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>  News Releases >   2007 >   December

Dartmouth music professor receives NEH fellowship

Dartmouth College Office of Public Affairs • Press Release
Posted 12/17/07 • Susan Knapp • (603) 646-3661

Steve Swayne
Steve Swayne (photo by Joseph Mehling '69)

The National Endowment for the Humanities (NEH) has granted a one-year fellowship to Associate Professor of Music Steve Swayne. Swayne will use the support to complete a book about American composer William Schuman (1912-1992), the first person ever to receive a Pulitzer Prize for music in 1943.

"William Schuman contributed so much to American music, not only through his many compositions but also through his leadership as president of the Juilliard School and as president of New York City's Lincoln Center," says Swayne. "A comprehensive book about his life and music is long overdue, and I'm grateful that the NEH recognizes the value of this project."

According to Swayne, Schuman wasn't afraid to reach new audiences or to appeal to the popular aspects of America's culture. "Schuman went toe-to-toe with Aaron Copland, Samuel Barber, Leonard Bernstein, and Roy Harris in terms of name recognition among audiences. In the middle of the twentieth century, he chalked up as many performances as any of them," says Swayne. Schuman's symphonies and quartets especially were routinely heard in concert halls, on the radio, and through critically acclaimed recordings.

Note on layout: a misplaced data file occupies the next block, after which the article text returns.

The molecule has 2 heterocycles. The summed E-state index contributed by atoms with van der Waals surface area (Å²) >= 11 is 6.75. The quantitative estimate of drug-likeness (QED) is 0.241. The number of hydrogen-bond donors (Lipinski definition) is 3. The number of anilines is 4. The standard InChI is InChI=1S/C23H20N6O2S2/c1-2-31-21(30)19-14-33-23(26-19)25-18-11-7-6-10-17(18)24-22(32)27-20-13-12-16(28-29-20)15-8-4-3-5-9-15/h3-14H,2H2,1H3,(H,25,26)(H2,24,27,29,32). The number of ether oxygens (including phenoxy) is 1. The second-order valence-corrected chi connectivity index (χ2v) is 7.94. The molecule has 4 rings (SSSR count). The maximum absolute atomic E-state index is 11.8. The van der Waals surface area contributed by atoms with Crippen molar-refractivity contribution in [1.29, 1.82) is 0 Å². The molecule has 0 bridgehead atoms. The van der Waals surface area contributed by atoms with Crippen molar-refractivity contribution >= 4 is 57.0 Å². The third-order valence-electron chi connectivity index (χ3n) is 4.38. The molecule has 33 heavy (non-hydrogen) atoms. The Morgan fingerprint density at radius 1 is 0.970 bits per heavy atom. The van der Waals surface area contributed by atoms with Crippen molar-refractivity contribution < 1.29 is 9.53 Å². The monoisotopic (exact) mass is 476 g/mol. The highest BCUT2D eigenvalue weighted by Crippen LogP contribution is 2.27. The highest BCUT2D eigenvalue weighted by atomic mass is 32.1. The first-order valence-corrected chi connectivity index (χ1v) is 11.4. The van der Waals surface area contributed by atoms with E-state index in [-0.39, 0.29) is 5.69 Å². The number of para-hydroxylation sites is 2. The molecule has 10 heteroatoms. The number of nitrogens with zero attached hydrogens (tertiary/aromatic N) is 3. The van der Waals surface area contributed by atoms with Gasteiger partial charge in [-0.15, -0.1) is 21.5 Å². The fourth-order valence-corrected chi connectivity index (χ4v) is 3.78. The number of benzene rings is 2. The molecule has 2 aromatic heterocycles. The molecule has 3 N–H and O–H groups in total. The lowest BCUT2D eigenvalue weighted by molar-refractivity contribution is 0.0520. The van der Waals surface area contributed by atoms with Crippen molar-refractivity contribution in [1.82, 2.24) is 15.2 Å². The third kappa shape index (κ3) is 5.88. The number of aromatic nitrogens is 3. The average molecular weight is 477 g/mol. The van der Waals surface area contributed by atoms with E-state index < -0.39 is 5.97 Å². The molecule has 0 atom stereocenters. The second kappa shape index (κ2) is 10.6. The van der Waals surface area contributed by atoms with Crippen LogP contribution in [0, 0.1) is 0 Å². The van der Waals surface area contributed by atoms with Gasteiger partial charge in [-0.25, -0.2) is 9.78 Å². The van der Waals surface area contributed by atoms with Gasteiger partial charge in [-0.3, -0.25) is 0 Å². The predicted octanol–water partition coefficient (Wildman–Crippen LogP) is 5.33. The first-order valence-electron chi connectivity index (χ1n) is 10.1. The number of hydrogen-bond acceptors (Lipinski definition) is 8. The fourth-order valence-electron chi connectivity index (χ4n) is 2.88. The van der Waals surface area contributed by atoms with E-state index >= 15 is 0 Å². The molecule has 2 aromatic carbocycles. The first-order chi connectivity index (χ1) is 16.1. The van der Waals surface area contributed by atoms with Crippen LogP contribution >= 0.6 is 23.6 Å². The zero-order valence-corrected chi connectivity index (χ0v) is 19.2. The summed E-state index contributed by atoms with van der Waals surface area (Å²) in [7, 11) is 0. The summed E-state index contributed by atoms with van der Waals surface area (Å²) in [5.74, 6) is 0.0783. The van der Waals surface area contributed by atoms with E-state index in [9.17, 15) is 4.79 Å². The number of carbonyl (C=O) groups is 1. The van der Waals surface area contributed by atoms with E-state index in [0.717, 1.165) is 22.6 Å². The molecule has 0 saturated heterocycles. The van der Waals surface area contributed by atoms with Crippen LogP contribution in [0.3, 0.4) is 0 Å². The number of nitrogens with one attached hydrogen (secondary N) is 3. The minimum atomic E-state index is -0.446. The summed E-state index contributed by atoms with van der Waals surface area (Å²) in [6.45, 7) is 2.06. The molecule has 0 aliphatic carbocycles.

Schuman also left a wealth of research materials, which, Swayne says, have yet to be sufficiently studied by scholars. The fellowship will allow Swayne to delve further into the William Schuman Papers at the New York Public Library for the Performing Arts and Schuman's music manuscripts at the Library of Congress. Swayne is eager to learn more about who and what influenced Schuman and to discover the various people and institutions that Schuman helped to shape.

Swayne's research thus far has focused on Schuman's role as educator, citizen, businessman, administrator, and artist up until 1950. Because of this work, Swayne is increasingly considered the leading authority on Schuman.

In his proposal to the NEH, Swayne wrote, "Several colleagues routinely ask me about my research and when they might expect a book. They know, as I do, that Schuman profoundly shaped America's musical landscape and that his story has not been adequately told."

Support from the NEH will extend Swayne's sabbatical, allowing him the time and resources to focus on completing the book. NEH Fellowships support individuals pursuing scholarly projects that contribute to the public's understanding of the humanities. Swayne is one of about 90 people this year to be funded from an applicant pool of nearly 1,200.

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